If you live in the United States, you probably live in a town or city with a recycling program. But just because you have a recycling program doesn’t mean that your county accepts all recyclable materials.
Glass, steel, and aluminum cans are recyclable materials that may never reach a recycling facility depending on where you live. Only 35 states have glass processing facilities. If you live in a state that doesn’t accept glass for recycling, tossing one glass bottle in your recycling bin can wreak havoc on the environment, contaminating the entire recycling bin and possibly redirecting the whole load straight to the landfill.
New Orleans, Louisiana, is one such city that lacks accessible glass recycling initiatives, making it difficult for residents to correctly dispose of glass products. That issue didn’t go unnoticed by Franziska Trautmann, who took matters into her own hands and co-founded Glass Half Full, a grassroots organization that collects NOLA’s glass and turns it into eco-construction material.
In this week’s episode of Good Together, Brightly’s CEO Laura Wittig turned the microphone to Franziska Trautmann to talk about all things glass recycling and waste management.
Glass Half Full’s Origins
Trautmann was a student at Tulane University when she and her co-founder decided glass recycling was a must for the city. As a Louisiana native, she grew up without adequate glass recycling. The norm was to dispose of glass as you would any other non-recyclable material. Trautmann wanted to challenge that norm and began brainstorming ways to turn glass “waste” into a resource.
“I didn’t have curbside recycling,” she recalled. “My family would have to drive 20 to 30 minutes away and drop it off somewhere. And even after that… it’s hard to determine what’s actually happening to those recyclables.”
With Glass Half Full, she wanted to bridge that gap between the mysterious recycling process and recyclers themselves.
No place was a more fitting starting spot than New Orleans. The city, which is a nexus for southern culture—particularly one that emphasizes a community-oriented mindset—was a supportive foundation for Glass Half Full. The company started as a crowdfunding campaign in early 2020. “It had to be a crowdfunding campaign to get the community involved and get the community behind it,” Trautmann shared.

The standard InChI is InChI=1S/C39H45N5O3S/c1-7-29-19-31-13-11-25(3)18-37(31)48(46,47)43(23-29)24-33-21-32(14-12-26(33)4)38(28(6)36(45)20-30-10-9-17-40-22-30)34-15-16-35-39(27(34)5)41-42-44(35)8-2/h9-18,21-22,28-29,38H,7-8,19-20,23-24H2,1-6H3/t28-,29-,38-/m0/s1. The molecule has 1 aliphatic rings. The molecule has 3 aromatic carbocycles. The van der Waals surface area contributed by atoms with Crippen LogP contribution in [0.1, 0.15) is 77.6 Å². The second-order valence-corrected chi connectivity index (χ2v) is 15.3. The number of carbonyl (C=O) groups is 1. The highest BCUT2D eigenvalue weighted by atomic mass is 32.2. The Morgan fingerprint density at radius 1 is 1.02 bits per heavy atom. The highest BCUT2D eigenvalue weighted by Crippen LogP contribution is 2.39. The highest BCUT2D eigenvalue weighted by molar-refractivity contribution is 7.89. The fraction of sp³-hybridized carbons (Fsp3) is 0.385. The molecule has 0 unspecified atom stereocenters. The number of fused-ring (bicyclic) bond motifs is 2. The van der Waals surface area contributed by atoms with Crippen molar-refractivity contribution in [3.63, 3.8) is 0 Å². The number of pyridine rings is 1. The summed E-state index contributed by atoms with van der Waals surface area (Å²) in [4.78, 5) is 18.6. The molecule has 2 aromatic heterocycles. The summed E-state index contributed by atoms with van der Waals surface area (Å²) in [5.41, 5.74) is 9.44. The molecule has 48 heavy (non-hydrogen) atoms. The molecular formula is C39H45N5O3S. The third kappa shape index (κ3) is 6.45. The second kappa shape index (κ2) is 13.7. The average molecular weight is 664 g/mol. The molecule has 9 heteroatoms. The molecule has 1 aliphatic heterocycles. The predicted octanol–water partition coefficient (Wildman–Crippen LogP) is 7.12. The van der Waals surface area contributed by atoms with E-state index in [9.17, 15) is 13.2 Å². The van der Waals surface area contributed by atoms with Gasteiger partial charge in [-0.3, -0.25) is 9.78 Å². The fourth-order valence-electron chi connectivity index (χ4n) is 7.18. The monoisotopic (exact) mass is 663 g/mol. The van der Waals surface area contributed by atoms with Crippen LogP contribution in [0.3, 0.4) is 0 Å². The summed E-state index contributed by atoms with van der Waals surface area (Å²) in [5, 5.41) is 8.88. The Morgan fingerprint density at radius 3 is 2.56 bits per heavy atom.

And that community support paid off. Through the investment of the community, Glass Half Full has been able to evolve into a fully-fledged operation that repurposes 98% of its glass intake.
Understanding American Recycling Systems
Throughout the episode, Trautmann returns to the importance of education, transparency, and action. Education begins with understanding the United States’ typical approach to recycling.
Most systems perform single-stream recycling, which is then brought to a Materials Recovery Facility (MRF) for sorting. Understanding what happens at these MRFs gives insight into why so many facilities have banned glass and other potentially sharp or dangerous materials from entering the single-stream system altogether.
“When you introduce glass into that bin with your paper, with your plastic, or cardboard, or aluminum, glass can become a really kind of dangerous contaminant,” Trautmann says, “[Glass] gets broken, it can be sharp. So it’s hard for facilities to then separate that material out.”